It's hard feeling alone, particularly in a roomful of moms.
It's hard feeling alone, particularly in a roomful of moms, and yet - it's so often the way I feel.

Motherhood is the most rewarding job I've ever had. It's also the loneliest, and one that forces my introvert spirit to exit its comfort zone over and over again.

Motherhood came to me after the bumpiest of roads. Infertility for over a decade, failed adoptions and IVF procedures left me with the scars that may never fade. I buried my first son and had my third son torn from my body after his heart no longer beat.

My living son is the breath I breathe, and I spend every day working to make his life the best it can be. I do this with gratitude, knowing the privilege to do so is not granted to everyone who so desperately wants it.

We live an amazing life and get to do amazing things. We are very lucky.

Related: 5 Ways to Change Your Life for the Better

But I am lonely. Most often? I'm lonely in a roomful of moms.

Because mothering came so much later in life for me, I am often the oldest mother in the room. Heck, there are many times I could be the grandmother of my son's peers. In a roomful of 20/30-something moms, I am the one looking 50 pretty close in the face, in both mind and body. I waver between feeling motherly to my mom 'peers' and wanting friendship, knowing that often, the authenticity of either of those roles is often compromised by the other.

My husband is a career Marine, and most of our 'peers' are putting their kids in high school and college; I barely just got mine out of cloth diapers, it seems, and because many of my mom peers were raising their families while I was desperately trying to build mine, even our husbands' jobs don't gel relationships as I wish they did.

When moms of multiple children laugh about the trials of sibling rivalry and whether the new baby will be accepted, I sit quietly on the side, not being able to join in. Even though I am the mother of three boys - I can't claim them without people feeling sorry for my plight. Surely, they don't relate, nor do I about how hard it is to actually raise all three.

The isolation and tongue biting often make my body hot and my stomach knot, but I stay quiet so I don't lose what relationship I do have.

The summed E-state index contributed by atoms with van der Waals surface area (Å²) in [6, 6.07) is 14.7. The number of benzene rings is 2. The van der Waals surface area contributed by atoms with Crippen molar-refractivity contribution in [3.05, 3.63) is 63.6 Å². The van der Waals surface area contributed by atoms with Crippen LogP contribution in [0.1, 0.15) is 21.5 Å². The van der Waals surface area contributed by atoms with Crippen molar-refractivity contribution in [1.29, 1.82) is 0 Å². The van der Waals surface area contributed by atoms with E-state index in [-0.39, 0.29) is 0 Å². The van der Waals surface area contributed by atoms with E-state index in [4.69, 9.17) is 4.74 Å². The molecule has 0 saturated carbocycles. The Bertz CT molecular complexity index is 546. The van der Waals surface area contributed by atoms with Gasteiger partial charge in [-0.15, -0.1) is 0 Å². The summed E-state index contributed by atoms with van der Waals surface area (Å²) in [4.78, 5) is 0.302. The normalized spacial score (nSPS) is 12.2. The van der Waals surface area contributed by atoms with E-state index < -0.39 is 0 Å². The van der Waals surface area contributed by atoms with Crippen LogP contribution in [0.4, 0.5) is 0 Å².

I can't relate to only advocating for homebirths or water births or unassisted births because if that had been my story? I'd have died along with my son. In the 'crunchy' groups to which I belong, I often hold my tongue because I don't want to scare people with my experiences - even though I once was them with the naïve belief that our bodies always do what they are supposed to…babies come when they're supposed to.

I often feel like I am way too conventional in my thinking for my crunchy friends and way too crunchy for my 'conventional' friends and thus - the authentic relationships with other moms I crave are too superficial to fully fill my heart.

Related: 5 Tips for Creating Real Community From a Once Lonely Mom

I am thankful for the handful of friends I have that know my heart and make me feel like I am a 'normal' mom, but the reality is that because I have a young son, I am often thrust in situations with tons of other moms that just make me feel like an alien in the territory of motherhood. Yes, I finally get to hold the card, but…I feel like I don't fully belong because I don't fit anywhere.

Even in groups of mothers who have lost children or suffered from infertility, I don't always fit in because I did have a child and I did have a child who lived.

I feel like an imposter. Imposters are isolated. Imposters crave something they're scared they will never find.

Imposters feel lonely even in rooms full of people.